In this study we completed development and formal evaluation in an acute care hospital of a decision aid related to cardiac resuscitation preference, with the overall goal of using it in clinical practice to facilitate communication.
We understood from our previous work that seriously ill hospitalized patients might have poor knowledge of CPR, the most common end of life decision, and will likely vary in their attitudes regarding their role in decisions about treatment. Communication about cardiac resuscitation decision making is challenging for clinicians and patients. There are no guidelines on optimal communication strategies about resuscitation preference and no published decision aides for use with hospitalized patients.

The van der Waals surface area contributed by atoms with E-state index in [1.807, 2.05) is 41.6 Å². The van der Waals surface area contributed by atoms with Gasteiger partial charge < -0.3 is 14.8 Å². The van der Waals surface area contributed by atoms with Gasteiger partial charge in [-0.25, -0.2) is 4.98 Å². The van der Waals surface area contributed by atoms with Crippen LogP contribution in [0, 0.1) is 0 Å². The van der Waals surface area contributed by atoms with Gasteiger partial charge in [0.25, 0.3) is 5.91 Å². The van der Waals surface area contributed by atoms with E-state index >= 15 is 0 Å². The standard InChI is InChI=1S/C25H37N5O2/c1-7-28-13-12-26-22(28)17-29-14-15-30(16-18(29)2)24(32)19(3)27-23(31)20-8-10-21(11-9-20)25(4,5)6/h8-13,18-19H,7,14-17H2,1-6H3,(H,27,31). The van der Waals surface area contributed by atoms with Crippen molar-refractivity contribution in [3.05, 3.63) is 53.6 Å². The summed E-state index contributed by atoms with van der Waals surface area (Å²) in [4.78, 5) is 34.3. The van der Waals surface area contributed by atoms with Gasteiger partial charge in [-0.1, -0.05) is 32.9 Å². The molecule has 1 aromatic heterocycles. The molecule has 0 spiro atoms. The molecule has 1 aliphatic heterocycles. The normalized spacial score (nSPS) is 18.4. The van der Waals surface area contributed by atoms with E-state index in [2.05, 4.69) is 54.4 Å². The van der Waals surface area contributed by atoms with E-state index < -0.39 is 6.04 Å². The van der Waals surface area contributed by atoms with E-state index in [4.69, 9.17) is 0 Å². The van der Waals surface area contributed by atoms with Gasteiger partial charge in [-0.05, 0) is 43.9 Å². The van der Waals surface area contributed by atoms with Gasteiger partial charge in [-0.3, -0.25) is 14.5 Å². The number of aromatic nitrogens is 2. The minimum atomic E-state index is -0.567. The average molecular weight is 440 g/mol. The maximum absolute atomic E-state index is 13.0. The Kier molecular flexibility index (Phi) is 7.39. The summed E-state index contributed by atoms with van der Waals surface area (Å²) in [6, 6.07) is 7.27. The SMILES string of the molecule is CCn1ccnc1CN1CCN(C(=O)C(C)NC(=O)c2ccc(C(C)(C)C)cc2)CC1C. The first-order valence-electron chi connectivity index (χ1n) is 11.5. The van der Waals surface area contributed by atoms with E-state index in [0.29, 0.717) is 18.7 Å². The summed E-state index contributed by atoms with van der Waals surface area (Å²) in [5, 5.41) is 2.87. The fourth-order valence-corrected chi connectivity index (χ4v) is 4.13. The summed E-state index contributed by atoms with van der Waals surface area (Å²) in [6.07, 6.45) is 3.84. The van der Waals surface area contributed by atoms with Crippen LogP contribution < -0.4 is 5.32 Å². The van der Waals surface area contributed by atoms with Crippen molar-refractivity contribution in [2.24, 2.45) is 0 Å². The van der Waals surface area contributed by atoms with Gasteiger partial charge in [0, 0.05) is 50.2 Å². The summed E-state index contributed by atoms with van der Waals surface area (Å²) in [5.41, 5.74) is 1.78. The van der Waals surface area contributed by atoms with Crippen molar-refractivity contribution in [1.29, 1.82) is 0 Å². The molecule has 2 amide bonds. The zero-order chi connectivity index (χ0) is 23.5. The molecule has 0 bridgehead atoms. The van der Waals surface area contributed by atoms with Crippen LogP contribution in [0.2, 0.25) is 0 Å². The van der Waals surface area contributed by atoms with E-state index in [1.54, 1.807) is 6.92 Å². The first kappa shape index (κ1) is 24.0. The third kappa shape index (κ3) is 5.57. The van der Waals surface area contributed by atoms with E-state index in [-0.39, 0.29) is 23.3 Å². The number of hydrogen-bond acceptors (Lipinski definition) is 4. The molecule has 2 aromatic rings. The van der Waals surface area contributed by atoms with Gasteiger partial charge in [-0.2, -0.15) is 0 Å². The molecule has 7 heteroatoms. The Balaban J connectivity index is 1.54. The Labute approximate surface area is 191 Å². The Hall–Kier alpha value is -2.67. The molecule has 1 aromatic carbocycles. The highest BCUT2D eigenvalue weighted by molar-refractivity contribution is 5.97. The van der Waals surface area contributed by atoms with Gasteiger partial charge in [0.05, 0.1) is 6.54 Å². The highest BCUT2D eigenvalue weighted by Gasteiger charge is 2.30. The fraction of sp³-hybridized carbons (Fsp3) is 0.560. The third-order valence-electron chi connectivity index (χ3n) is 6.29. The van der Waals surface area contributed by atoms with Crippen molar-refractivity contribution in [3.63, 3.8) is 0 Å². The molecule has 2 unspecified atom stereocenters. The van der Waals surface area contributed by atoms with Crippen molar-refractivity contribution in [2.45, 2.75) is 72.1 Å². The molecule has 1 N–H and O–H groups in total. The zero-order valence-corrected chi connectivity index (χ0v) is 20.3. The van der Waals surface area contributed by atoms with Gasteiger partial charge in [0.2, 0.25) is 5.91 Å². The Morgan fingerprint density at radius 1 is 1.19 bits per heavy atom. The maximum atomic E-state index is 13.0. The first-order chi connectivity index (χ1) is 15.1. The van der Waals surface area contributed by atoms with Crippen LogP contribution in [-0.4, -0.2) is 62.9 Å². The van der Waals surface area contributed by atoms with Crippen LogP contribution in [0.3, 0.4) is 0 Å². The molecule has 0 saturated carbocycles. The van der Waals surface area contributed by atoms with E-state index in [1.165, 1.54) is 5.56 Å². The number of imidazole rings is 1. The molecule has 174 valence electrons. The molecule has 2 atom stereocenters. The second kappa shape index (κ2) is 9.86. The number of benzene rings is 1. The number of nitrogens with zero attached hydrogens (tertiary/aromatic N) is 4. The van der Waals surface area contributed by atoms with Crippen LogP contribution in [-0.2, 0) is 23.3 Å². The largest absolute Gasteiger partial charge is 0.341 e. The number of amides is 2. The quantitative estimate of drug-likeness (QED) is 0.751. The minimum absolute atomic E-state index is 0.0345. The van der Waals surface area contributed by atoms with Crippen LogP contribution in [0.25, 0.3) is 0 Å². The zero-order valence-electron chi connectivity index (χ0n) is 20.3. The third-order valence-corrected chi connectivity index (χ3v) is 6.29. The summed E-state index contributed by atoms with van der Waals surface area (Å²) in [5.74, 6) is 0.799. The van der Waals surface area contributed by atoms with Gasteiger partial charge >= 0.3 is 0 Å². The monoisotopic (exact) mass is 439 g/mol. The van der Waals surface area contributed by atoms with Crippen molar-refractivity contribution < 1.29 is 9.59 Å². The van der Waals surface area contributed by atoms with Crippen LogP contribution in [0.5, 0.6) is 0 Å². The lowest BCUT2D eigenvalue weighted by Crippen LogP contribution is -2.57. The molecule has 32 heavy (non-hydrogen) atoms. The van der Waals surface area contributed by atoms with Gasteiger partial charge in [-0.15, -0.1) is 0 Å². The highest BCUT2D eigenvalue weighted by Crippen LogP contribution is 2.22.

The development of our tool was guided by recommendations published in the International Patient Decision Aid Standards Collaboration by the Ottawa Health Decision Centre. The content and format were based on available evidence, previous research, and focus groups. Physicians, a clinical ethicist, nurses, and seriously ill hospitalized patients >55 years and their family caregivers were involved in the development and evaluation of this decision aid; they felt it to be acceptable, feasible, and useful. The aid did not appear to bias subjects to consider one treatment preference over another. Future research should evaluate its impact of the aid on outcomes and quality of decision making.
CPR Decision Aid